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Whatever Happened to Michal Baranski?

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Nine years ago, the clarinetist, improvisational whistler and musical educator Brad Terry hosted in the United States three young musicians he had worked with in Poland. I mean young.

Mateusz Kolakowski, the pianist, was thirteen. In this picture from that period, we see him with Terry. Bassist Michal Baranski and drummer Tomek Torres were fifteen. Terry toured the country with them in his old Dodge van, overnighting in RV parks and driveways and playing whenever they could, sometimes in paying gigs. They even stopped in Montana and jammed with Buddy DeFranco. Here is some of what I wrote about them in the November, 1999 Jazz Times:

Baranski and Kolakowski have facility, harmonic acuity and solo skills that would do credit to players ten years older. The steadiness and propulsiveness of Torres' timekeeping complements his partners' imaginative playing. Torres has been a pianist since the age of seven. He also plays guitar. He won first place in the 1997 Polish national Young Drummers competition. Baranski started on piano when he was seven, moved to cello and was laureate of Poland's National Chamber Competition in 1993. He started playing bass at the age of 12. Kolakowski, born in 1986, has won prizes in several classical piano competitions devoted to the music of Chopin and Paderewski.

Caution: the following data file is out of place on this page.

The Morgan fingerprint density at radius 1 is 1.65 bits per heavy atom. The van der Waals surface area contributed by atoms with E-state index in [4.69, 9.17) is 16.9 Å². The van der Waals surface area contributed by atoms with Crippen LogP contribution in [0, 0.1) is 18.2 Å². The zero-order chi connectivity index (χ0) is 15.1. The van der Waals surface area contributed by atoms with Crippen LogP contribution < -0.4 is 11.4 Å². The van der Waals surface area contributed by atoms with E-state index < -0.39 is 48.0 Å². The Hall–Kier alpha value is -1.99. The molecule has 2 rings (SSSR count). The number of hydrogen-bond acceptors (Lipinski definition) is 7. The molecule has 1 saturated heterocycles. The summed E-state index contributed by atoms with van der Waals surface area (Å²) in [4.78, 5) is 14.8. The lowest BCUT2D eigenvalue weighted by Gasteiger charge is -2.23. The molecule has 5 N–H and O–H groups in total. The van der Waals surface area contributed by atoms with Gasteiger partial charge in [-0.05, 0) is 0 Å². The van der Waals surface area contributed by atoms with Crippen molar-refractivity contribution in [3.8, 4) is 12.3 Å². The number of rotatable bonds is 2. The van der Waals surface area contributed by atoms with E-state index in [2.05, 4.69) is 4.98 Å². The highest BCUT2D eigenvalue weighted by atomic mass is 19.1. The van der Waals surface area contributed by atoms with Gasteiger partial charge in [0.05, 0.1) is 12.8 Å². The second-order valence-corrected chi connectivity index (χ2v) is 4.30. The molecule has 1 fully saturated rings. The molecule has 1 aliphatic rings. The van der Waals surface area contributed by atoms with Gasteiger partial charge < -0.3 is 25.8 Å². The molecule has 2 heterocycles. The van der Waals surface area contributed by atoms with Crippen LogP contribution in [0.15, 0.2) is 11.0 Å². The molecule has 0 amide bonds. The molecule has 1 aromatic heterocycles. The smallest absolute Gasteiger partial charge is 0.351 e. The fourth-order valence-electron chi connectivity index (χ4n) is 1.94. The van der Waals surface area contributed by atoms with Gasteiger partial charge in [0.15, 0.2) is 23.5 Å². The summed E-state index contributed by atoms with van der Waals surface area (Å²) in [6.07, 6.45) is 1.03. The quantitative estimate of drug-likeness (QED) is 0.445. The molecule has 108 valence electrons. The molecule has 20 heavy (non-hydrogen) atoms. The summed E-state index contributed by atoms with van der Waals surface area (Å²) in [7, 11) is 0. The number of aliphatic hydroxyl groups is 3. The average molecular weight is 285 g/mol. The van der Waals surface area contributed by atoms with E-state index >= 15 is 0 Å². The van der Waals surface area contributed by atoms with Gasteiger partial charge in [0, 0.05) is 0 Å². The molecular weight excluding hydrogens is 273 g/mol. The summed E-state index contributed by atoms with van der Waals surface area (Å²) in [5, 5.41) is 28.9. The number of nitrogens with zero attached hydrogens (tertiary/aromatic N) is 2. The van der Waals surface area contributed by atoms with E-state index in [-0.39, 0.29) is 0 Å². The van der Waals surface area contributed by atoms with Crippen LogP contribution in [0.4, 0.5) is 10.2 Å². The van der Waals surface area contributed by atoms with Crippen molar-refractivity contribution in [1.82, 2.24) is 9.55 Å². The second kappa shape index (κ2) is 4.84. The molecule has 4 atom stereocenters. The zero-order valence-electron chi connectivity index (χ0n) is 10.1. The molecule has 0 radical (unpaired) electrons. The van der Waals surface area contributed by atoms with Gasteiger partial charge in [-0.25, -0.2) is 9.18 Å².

“The most astounding thing about these kids is that at 13 and 15, they already have a sense of ensemble," pianist Roger Kellaway says. “They really listen to each other. And look out for the bass player."

Look out, indeed. The other day, Brad Terry sent me a link to a video clip of Baranski, who is now twenty-four, playing in Prague with the trio of the young Czech guitarist David Doruzka. To see and hear his development by way of an intriguing treatment of Gershwin's “Who Cares," click here.

As for Baranski's former trio mates, Kolakowski is still pursuing Chopin, Paderewski and jazz. Torres, though he is Polish, is exploring his Latin heritage.

As a bonus, here is more of Baranski, this time with the excellent Polish singer Aga Zaryan.

Now, back to work on my long essay about Oscar Peterson. It will show up with the next batch of Jazz Icons DVDs. Have a good weekend. 

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